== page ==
A measles outbreak that is spreading across sub-Saharan Africa is showing no sign of let-up as vaccine campaigners struggle to reach all at-risk children.
Some 34,105 cases have been reported since the beginning of 2014 across Chad, Benin, Cameroon, Guinea, Nigeria, the Democratic Republic of Congo (DRC) and CAR, with 12,108 of them in DRC, 8,221 in Nigeria and 4,968 in Guinea.
Cases in Chad have risen since January 2014, with 7,105 registered as of 5th May, and nine reported deaths, according to the Ministry of Health. NGO Médecins Sans Frontières (MSF) says 70 percent of reported cases are of children under age five.
Measles is a highly contagious disease spread by human to human contact. “The biggest challenge is to stop the spread of this epidemic,” said Seco Gérard with MSF in Brussels.
One of the reasons the outbreak has been so hard to stem is that Chad has weak vaccination coverage across the country, with large coverage disparities between health districts. Health infrastructure is also weak, and children are more susceptible to falling sick due to high rates of chronic malnutrition in some parts.
Most reported cases in Chad - 3,750 by the end of April - have been in the four health districts covering N’djamena and its outskirts. Some 33 of the country’s 77 health districts have reported cases thus far.
The Chadian authorities have mounted a response but have not yet declared an epidemic - only once they do so can international organizations significantly step up efforts to curb it, they say.
The government has, however, been working with international organizations such as MSF and the UN Children’s Fund (UNICEF) to roll out vaccine campaigns. A campaign targeting children aged 6-60 months was organized across 15 at-risk health districts in February, said MSF’s Roger Kiamvu in N’djamena. In total some 780,709 children aged six months to nine years old, were vaccinated.
MSF has also treated thousands of cases, including across seven health centres and two hospitals in the capital between February and April.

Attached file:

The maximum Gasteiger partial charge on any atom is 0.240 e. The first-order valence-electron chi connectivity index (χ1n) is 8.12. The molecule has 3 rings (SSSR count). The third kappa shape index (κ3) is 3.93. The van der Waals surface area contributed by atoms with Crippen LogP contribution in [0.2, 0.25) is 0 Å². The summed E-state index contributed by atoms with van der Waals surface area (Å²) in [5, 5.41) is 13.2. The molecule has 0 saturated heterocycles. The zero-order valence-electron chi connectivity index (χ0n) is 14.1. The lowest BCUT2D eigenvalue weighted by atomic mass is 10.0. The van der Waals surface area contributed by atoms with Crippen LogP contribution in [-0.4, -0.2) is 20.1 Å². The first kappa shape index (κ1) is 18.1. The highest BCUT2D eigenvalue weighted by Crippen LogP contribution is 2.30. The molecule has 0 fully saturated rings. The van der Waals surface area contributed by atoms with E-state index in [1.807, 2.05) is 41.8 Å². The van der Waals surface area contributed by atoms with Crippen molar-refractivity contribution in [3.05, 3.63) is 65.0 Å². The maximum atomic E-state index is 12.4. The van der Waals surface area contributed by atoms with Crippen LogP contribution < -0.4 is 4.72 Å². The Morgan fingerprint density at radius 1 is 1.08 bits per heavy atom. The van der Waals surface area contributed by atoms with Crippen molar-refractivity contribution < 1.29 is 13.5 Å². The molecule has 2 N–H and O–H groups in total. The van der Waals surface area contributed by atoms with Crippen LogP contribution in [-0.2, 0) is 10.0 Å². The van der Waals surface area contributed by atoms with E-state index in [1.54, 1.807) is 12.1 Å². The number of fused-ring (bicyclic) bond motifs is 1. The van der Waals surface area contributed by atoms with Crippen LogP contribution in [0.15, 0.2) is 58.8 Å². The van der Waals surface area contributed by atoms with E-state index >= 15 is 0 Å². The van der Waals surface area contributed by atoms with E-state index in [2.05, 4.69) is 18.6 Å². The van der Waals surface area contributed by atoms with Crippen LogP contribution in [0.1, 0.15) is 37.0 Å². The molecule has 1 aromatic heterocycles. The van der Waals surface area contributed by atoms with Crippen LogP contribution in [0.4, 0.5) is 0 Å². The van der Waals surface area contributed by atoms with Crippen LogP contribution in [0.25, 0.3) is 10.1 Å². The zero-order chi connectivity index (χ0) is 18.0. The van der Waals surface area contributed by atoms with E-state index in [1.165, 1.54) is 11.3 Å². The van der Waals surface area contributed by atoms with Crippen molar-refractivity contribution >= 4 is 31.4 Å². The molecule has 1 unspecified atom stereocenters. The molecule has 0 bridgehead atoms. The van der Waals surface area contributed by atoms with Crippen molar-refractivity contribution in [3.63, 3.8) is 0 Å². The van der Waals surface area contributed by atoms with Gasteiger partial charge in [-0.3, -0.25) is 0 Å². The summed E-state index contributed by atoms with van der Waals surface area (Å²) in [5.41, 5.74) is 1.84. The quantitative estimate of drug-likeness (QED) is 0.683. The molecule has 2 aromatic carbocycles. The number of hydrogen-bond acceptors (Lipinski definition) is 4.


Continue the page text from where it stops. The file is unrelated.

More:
Recently some 97,000 returnees and refugees have crossed into southern Chad from the Central African Republic, fleeing violence. Health workers fear that measles cases may escalate in the crowded camps. Vaccination campaigns were rolled out in camps but even they did not reach all children: In Doyaba camp near Sarh, and Bitoye camp in the southwest, for instance, just two-thirds of the children aged between six and 15, had been vaccinated, according to UNICEF.
But a few weeks after the roll-out of the campaign in several districts, including the camps , “more cases are being reported,” said Gérard. This is because district by district, too many children are falling through the cracks and not being vaccinated. Logistical constraints, poor roads, remote communities cut off from health centres, and other factors play into this, as does the unreliability of census data on the number of children in each district.
In other cases health workers have “missed opportunities” to reach children when they visit health centres for other reasons, said Gerard, due to exhausted vaccine supplies, cold chain mismanagement or a lack of trained personnel.
Because population growth is not factored into census data, vaccinators “can easily believe everyone has been vaccinated when in reality, one or more groups of children have been missed,” said Marie-Thérèse Guigui, focal point for measles in UNICEF’s West Africa office in Dakar. If even one cluster of children is not vaccinated, the conditions are there for the epidemic to continue, she said.
Measles vaccine coverage of under-fives was 73 percent across Africa in 2012, estimated WHO, while 95 percent coverage is necessary to stem future epidemics.
To reach every child in a district, UNICEF has to work with community volunteers, but even so, more nurses who can vaccinate children are needed, as are more transport facilities and better equipment to maintain the vaccine cold chain.
Vaccinations must be kept between 2 and 8 degrees Centigrade to maintain their potency.
Vaccination is the entry point to take charge of children’s wider health problems, said Guigui. “It’s through these campaigns that we can also pass on health, hygiene and nutrition messages to mothers,” she said. “It’s pointless to vaccinate a child against measles if the child will just develop malnutrition in the near future.”
The government and its partners plan to run additional measles vaccination campaigns in June and October 2014, targeting 4.3 million children between six months and nine years old, representing 37.9 percent of the Chadian population.